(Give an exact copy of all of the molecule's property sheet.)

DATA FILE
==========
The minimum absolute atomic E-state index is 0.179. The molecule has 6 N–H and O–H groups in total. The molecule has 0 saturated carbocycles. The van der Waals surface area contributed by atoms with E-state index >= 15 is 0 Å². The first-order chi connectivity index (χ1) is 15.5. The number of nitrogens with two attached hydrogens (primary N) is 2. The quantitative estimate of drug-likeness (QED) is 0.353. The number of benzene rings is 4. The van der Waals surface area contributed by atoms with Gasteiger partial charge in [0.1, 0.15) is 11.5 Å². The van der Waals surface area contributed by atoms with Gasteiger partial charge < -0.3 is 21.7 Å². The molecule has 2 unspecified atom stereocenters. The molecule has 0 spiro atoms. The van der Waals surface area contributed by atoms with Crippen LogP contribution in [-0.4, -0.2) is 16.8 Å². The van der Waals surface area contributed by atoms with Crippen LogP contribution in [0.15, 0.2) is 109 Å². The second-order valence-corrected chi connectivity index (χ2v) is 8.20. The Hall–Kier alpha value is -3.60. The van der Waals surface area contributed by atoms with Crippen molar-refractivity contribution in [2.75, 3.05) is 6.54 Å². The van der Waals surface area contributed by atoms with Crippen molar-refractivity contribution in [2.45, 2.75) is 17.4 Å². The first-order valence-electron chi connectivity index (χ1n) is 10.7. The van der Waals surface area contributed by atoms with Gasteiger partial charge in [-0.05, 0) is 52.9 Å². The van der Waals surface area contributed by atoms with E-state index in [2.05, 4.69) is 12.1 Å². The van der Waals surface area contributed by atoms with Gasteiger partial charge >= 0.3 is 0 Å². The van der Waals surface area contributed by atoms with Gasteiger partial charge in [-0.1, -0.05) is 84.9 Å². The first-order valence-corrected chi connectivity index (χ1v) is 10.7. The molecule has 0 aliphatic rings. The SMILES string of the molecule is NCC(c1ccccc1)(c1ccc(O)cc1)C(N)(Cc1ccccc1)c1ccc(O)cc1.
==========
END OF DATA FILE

The minimum absolute atomic E-state index is 0.179. The molecule has 6 N–H and O–H groups in total. The molecule has 0 saturated carbocycles. The van der Waals surface area contributed by atoms with E-state index >= 15 is 0 Å². The first-order chi connectivity index (χ1) is 15.5. The number of nitrogens with two attached hydrogens (primary N) is 2. The quantitative estimate of drug-likeness (QED) is 0.353. The number of benzene rings is 4. The van der Waals surface area contributed by atoms with Gasteiger partial charge in [0.1, 0.15) is 11.5 Å². The van der Waals surface area contributed by atoms with Gasteiger partial charge < -0.3 is 21.7 Å². The molecule has 2 unspecified atom stereocenters. The molecule has 0 spiro atoms. The van der Waals surface area contributed by atoms with Crippen LogP contribution in [-0.4, -0.2) is 16.8 Å². The van der Waals surface area contributed by atoms with Crippen LogP contribution in [0.15, 0.2) is 109 Å². The second-order valence-corrected chi connectivity index (χ2v) is 8.20. The Hall–Kier alpha value is -3.60. The van der Waals surface area contributed by atoms with Crippen molar-refractivity contribution in [2.75, 3.05) is 6.54 Å². The van der Waals surface area contributed by atoms with Crippen molar-refractivity contribution in [2.45, 2.75) is 17.4 Å². The first-order valence-electron chi connectivity index (χ1n) is 10.7. The van der Waals surface area contributed by atoms with Gasteiger partial charge in [-0.05, 0) is 52.9 Å². The van der Waals surface area contributed by atoms with E-state index in [2.05, 4.69) is 12.1 Å². The van der Waals surface area contributed by atoms with Gasteiger partial charge >= 0.3 is 0 Å². The van der Waals surface area contributed by atoms with Gasteiger partial charge in [-0.1, -0.05) is 84.9 Å². The first-order valence-corrected chi connectivity index (χ1v) is 10.7. The molecule has 0 aliphatic rings. The SMILES string of the molecule is NCC(c1ccccc1)(c1ccc(O)cc1)C(N)(Cc1ccccc1)c1ccc(O)cc1.